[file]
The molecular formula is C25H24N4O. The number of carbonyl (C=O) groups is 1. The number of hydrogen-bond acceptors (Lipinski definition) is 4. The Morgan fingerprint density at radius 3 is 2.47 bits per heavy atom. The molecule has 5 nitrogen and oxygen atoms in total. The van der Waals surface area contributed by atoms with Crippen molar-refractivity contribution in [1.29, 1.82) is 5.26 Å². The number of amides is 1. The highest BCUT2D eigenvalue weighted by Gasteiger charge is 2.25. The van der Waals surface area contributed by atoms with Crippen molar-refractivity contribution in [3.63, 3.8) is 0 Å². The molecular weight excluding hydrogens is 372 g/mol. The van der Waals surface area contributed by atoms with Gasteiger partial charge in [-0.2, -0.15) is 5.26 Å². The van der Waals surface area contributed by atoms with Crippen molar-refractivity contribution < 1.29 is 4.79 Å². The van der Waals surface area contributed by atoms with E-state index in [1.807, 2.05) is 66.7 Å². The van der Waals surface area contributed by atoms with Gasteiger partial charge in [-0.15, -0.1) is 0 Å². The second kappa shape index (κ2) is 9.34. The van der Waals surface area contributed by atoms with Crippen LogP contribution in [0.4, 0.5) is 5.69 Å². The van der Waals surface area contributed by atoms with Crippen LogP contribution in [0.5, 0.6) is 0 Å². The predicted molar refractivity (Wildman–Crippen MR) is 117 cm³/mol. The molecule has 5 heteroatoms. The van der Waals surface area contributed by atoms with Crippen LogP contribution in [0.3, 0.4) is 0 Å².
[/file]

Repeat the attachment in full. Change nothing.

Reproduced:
The molecular formula is C25H24N4O. The number of carbonyl (C=O) groups is 1. The number of hydrogen-bond acceptors (Lipinski definition) is 4. The Morgan fingerprint density at radius 3 is 2.47 bits per heavy atom. The molecule has 5 nitrogen and oxygen atoms in total. The van der Waals surface area contributed by atoms with Crippen molar-refractivity contribution in [1.29, 1.82) is 5.26 Å². The number of amides is 1. The highest BCUT2D eigenvalue weighted by Gasteiger charge is 2.25. The van der Waals surface area contributed by atoms with Crippen molar-refractivity contribution in [3.63, 3.8) is 0 Å². The molecular weight excluding hydrogens is 372 g/mol. The van der Waals surface area contributed by atoms with Gasteiger partial charge in [-0.2, -0.15) is 5.26 Å². The van der Waals surface area contributed by atoms with Crippen molar-refractivity contribution < 1.29 is 4.79 Å². The van der Waals surface area contributed by atoms with E-state index in [1.807, 2.05) is 66.7 Å². The van der Waals surface area contributed by atoms with Gasteiger partial charge in [-0.15, -0.1) is 0 Å². The second kappa shape index (κ2) is 9.34. The van der Waals surface area contributed by atoms with Crippen LogP contribution in [0.4, 0.5) is 5.69 Å². The van der Waals surface area contributed by atoms with Crippen LogP contribution in [0.5, 0.6) is 0 Å². The predicted molar refractivity (Wildman–Crippen MR) is 117 cm³/mol. The molecule has 5 heteroatoms. The van der Waals surface area contributed by atoms with Crippen LogP contribution in [0.3, 0.4) is 0 Å².